In the Compendium of the Social Teaching, the connection between living faith and authentic social concern is consistent and strong. The message is simple: Christians are called to inform their entire lives, personal, familial, social, cultural, economic, and political, by their faith and thus to live what the Compendium calls “an integral and solidary humanism.”
The Social Teaching of the Catholic Church is meant to inform and influence social, economic, political, and cultural life, primarily through the work of lay Christians who not only know it but have committed themselves to live by it, making it the foundation of their work in service to human society and the common good. This teaching is called “social” because it speaks to human society and to the formation, role and rightful place of social institutions.

It reveals principles and truths that can be known by all men and women – because they are revealed in the natural law. These truths and principles are also confirmed by — and expounded upon in — Revelation. Thus, this body of teaching is not simply “religious,” in the sense that it is intended only for religious persons. It offers insights that are of tremendous value to all men and women — and it offers them for every nation.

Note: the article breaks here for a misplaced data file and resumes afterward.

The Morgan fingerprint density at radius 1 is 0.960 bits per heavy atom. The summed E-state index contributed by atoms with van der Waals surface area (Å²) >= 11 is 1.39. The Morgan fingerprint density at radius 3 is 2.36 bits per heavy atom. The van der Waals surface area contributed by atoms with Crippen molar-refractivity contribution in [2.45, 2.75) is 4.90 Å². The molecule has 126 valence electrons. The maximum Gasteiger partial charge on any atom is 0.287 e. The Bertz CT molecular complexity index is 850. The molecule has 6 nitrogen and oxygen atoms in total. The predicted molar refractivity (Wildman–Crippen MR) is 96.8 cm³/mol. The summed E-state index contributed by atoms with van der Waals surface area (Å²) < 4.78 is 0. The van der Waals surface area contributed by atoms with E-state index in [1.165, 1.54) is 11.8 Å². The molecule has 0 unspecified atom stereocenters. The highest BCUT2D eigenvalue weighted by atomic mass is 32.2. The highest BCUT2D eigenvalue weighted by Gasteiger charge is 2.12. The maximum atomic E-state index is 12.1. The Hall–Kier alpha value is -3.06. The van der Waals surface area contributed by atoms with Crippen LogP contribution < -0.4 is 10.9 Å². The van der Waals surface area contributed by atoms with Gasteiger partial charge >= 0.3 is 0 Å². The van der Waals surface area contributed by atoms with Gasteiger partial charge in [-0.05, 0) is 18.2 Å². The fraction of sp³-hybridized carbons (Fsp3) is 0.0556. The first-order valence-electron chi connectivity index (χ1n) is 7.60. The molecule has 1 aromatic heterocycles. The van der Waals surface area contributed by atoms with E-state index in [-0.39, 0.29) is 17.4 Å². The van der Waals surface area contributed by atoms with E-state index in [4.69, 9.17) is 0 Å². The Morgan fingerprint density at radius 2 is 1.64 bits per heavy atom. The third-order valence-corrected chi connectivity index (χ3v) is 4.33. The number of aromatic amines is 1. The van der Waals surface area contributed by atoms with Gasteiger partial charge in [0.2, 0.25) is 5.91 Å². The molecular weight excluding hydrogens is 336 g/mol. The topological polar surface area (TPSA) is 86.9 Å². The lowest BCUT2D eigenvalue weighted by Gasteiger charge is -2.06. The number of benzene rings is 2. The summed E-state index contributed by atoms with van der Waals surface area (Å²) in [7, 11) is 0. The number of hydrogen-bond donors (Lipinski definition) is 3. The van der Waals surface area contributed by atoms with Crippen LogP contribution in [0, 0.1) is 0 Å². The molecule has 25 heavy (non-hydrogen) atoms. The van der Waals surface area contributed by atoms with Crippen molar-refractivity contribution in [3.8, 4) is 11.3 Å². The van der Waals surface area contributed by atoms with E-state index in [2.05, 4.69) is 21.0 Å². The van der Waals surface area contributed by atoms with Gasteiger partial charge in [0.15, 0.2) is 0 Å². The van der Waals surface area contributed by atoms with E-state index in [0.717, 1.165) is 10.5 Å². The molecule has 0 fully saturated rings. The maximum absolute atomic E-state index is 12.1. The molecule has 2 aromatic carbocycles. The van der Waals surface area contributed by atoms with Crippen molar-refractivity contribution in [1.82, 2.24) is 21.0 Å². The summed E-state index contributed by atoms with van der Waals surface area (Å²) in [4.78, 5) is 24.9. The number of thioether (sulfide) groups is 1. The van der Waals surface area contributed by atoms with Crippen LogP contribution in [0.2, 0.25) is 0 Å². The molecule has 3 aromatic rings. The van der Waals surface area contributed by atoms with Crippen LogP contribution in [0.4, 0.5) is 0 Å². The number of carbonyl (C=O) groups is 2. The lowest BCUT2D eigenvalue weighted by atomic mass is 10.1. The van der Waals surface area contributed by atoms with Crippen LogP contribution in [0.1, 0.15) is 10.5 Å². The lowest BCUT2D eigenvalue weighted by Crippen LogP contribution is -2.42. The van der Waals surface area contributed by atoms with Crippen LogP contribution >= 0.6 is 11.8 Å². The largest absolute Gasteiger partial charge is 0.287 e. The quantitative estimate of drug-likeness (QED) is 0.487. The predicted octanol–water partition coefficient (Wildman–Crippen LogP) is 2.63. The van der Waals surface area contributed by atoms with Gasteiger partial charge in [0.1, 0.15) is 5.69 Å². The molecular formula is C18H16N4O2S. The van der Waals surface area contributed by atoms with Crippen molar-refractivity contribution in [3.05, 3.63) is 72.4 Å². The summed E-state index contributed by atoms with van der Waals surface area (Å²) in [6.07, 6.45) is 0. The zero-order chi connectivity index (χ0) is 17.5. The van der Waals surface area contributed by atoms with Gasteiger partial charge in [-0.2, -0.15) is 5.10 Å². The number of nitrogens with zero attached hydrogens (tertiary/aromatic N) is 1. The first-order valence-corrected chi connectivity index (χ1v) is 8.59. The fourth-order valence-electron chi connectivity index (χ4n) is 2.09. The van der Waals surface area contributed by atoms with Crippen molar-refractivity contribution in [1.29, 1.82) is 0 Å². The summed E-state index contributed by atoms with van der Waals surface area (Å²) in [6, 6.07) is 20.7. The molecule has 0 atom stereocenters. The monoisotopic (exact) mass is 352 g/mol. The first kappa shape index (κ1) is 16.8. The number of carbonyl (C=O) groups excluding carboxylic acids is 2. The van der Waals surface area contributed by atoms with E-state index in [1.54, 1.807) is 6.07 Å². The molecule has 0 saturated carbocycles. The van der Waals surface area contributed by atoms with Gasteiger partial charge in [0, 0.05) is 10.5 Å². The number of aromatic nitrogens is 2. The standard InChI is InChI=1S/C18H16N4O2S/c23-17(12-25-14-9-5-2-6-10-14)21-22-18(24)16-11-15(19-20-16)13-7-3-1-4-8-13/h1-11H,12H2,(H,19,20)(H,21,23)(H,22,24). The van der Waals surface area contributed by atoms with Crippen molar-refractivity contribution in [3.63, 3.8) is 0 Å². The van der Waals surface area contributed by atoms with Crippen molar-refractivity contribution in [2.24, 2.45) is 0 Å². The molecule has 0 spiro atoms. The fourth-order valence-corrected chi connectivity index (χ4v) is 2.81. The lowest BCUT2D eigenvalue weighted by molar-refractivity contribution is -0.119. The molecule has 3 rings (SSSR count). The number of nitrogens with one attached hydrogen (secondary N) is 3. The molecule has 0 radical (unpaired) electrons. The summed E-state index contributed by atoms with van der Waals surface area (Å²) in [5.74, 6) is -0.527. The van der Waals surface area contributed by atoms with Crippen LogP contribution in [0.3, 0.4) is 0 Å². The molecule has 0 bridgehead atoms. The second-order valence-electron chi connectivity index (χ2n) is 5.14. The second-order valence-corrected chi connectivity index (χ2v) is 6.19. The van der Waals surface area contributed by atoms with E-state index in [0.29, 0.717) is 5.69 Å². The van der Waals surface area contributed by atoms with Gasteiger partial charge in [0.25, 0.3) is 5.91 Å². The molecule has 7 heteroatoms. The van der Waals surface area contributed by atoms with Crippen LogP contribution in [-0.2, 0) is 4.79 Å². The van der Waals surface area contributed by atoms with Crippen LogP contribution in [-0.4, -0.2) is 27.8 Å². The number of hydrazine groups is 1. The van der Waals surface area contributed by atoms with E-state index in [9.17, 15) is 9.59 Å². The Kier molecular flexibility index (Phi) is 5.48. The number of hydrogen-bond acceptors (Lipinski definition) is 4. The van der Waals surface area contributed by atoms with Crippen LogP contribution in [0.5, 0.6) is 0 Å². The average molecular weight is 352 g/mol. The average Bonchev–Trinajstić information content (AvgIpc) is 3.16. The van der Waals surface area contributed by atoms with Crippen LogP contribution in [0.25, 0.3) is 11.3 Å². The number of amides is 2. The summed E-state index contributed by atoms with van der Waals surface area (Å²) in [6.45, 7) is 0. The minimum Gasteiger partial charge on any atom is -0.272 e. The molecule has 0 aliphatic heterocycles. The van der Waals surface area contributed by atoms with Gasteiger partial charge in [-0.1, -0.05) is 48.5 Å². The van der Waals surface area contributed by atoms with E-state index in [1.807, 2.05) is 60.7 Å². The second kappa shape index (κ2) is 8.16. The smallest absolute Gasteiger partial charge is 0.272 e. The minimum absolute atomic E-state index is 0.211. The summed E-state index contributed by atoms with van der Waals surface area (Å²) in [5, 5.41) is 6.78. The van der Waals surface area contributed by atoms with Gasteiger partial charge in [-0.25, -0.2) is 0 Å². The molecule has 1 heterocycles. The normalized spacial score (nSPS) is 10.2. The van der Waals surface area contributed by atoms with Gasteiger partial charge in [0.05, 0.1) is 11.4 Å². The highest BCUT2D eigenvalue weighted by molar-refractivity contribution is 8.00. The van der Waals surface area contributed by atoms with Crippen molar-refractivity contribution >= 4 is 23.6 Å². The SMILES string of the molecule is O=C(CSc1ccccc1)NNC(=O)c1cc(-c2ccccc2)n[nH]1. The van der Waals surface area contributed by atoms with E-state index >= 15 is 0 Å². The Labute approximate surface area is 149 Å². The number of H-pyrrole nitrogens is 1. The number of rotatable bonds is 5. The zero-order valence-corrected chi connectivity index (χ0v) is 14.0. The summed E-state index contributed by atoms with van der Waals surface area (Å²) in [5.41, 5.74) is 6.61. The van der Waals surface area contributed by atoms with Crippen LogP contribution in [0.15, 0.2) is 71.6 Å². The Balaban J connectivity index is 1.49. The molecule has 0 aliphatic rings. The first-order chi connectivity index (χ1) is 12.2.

The Introduction of the Compendium addresses all men and women with these words: “To the people of our time, our traveling companions, the Church also offers her social doctrine. In fact, when the Church ‘fulfills her mission of proclaiming the Gospel, she bears witness to man, in the name of Christ, to his dignity and his vocation to the communion of persons’.”

The reason for the Social Teaching is to serve the common good. So, what is the common good? We will consider this vital concept in our next installment.